"Evolution of microbial interactions in the context of chronic disease "
Monday, December 6, 2021 - 13:00 to 14:00
Dr. Megan Bergkessel
Professor Deborah Hogan
Geisel School of Medicine at Dartmouth University, Hanover, USA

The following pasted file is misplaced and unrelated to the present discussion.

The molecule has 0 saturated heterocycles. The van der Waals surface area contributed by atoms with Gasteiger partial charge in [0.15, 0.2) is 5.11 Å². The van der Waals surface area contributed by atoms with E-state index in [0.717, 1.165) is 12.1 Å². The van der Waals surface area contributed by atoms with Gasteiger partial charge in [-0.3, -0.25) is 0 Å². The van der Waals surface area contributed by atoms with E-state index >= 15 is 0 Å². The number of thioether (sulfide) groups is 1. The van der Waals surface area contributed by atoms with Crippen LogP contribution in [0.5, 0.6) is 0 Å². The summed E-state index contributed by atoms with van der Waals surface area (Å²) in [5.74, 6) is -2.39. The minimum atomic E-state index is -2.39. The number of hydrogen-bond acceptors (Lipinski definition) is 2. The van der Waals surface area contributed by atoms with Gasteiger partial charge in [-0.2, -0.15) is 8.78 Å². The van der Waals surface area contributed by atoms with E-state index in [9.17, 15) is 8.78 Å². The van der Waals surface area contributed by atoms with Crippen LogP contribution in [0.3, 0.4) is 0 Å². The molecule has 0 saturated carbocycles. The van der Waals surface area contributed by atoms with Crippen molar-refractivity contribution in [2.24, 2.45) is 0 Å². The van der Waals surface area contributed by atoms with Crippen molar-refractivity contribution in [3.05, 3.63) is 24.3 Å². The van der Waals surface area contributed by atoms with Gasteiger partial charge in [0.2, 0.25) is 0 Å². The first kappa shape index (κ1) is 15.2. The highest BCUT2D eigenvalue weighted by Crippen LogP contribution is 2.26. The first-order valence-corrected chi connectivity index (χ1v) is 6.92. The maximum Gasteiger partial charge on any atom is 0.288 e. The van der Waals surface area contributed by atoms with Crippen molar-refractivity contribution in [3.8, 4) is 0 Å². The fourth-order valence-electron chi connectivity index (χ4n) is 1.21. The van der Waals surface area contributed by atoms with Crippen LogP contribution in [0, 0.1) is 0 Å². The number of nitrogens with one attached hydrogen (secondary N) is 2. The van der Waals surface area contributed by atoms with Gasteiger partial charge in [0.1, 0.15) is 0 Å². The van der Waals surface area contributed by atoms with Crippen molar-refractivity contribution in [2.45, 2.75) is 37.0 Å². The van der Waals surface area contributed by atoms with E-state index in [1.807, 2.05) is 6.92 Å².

Damage in the lungs of individuals with cystic fibrosis (CF) is regionally heterogeneous, with more damage in the upper lobes than in lower lobes and within localized regions of damage within each lobe. In addition, CF lung function is also variable over time. In this presentation, we present data on the regional and temporal analyses of bacteria and fungi in the CF lung using a combination of molecular and culture-based analysis of sputum and lavage samples. Through these studies, we reveal known and unexpected differences in isolate phenotype within a species and use in vitro evolution assays combined with forward and reverse genetics to propose a model for which selective pressures drive changes in infection populations over time. Furthermore, we describe interactions that occur between divergently evolved types. For relevant pathways, we use machine learning methods to analyze the transcriptomes upon growth in vivo-like conditions to gain insight into pathway-pathway relationships. This presentation will focus on the bacteriumPseudomonas aeruginosawith brief description of parallel studies in the fungusCandida lusitaniae.